Should You Become A Broker?
So you’ve had your real estate license for a few years. You’ve been successful listing properties and closing transactions and the next logical step seems to become a broker.
Or is it? While getting a broker’s license comes with obvious rewards – chiefly, a higher paycheck – it’s not for everyone. Let’s take a look at the pros and cons of taking your real estate business to a higher level.
WHAT IT TAKES: THE BASICS
Becoming a broker means earning a separate license in addition to your affiliate agent license. To sit for the broker licensure exam, you must first have served as an agent for a certain number of years – in many states, the requirement is three years – and have fulfilled additional education requirements.
- No one becomes a broker because they think they will make less money than they do as an agent. As agents often say:, “we ‘kill what we eat.’ But, as a broker, you manage affiliate agents and get a cut of each agent’s commission. As such, there is the potential to make a very solid income without as much hustle.
- You’re the boss! Successful brokers are also typically good managers and self-starters and attract people with entrepreneurial drive. Brokers have responsibility for training and helping other agents, so if you have the ability and desire to teach and guide others, serving as a broker can be an excellent fit.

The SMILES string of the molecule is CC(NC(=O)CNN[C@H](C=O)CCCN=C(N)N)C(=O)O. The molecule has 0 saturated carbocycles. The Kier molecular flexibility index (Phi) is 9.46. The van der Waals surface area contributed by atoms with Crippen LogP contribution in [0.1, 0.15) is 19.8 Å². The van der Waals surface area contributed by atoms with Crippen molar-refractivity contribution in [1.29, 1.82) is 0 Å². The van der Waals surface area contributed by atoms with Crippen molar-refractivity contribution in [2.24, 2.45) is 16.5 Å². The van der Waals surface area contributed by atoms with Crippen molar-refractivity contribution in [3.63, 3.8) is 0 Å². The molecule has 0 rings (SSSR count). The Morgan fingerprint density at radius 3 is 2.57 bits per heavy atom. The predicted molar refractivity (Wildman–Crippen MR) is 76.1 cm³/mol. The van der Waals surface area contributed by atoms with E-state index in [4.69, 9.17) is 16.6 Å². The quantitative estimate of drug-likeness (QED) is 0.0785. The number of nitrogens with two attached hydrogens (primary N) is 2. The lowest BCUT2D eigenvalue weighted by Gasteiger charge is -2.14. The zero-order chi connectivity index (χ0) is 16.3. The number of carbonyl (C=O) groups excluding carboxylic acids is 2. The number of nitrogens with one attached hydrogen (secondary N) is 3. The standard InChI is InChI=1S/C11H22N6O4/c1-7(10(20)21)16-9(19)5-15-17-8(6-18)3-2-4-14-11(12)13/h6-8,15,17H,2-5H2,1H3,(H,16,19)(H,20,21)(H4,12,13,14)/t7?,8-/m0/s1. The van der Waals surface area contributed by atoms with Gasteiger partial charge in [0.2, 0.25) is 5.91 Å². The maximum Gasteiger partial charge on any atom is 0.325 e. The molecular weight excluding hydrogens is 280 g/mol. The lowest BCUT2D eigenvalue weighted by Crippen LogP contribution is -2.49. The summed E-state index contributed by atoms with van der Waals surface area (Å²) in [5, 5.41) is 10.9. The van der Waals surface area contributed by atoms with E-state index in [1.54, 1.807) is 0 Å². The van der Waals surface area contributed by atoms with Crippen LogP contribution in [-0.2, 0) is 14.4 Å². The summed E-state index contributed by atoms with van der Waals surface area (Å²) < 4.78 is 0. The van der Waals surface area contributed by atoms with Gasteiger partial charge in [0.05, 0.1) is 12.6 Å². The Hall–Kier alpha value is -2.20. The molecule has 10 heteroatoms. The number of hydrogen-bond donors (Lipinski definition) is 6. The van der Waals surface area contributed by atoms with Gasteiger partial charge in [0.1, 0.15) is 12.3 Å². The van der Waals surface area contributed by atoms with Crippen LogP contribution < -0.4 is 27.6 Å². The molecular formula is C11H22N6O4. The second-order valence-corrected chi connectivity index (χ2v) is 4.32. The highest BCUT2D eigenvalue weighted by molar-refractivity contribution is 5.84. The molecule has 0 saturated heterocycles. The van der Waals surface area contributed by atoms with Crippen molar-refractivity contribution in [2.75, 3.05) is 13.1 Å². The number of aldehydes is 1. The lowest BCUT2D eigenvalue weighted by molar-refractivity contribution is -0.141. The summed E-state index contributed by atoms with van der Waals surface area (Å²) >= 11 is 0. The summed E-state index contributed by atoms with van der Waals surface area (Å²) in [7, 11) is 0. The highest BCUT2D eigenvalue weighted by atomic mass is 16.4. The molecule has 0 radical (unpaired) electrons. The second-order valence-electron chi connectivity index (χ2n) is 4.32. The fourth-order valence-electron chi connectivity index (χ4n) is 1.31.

- Smart brokers are always in demand. Access to the internet doesn’t guarantee an understanding of real estate to homeowners. Some professions will decline with the advent of new technology by home buying and selling will always be dependent on relationships.
- More opportunities: earning your broker’s license means you are automatically licensed for property management, for instance.
- You’re the boss! It’s not always easy being in charge. As the old saying goes, with great power comes great responsibility, and as broker/owner, you have the responsibility for ensuring the agents who work with you are trained. You will resolve conflicts, if necessary, keep records, and manage compliance. If administrative work isn’t your cup of tea, you may be happier as an agent.
- Fewer professions are more fraught with uncertainty than real estate, and there is much you have no control over: market fluctuations, the whims of buyers and sellers, and stiff competition from other agencies, for instance. There’s no better example that illustrates this insecurity than the 2007 financial collapse, which caused millions of Americans to lose their homes and flooded the market with inventory.
Becoming a broker isn’t for everyone, but it does enable you to enhance your skill set and marketability. Consider all the pros and cons and how a move up could affect your career and lifestyle.
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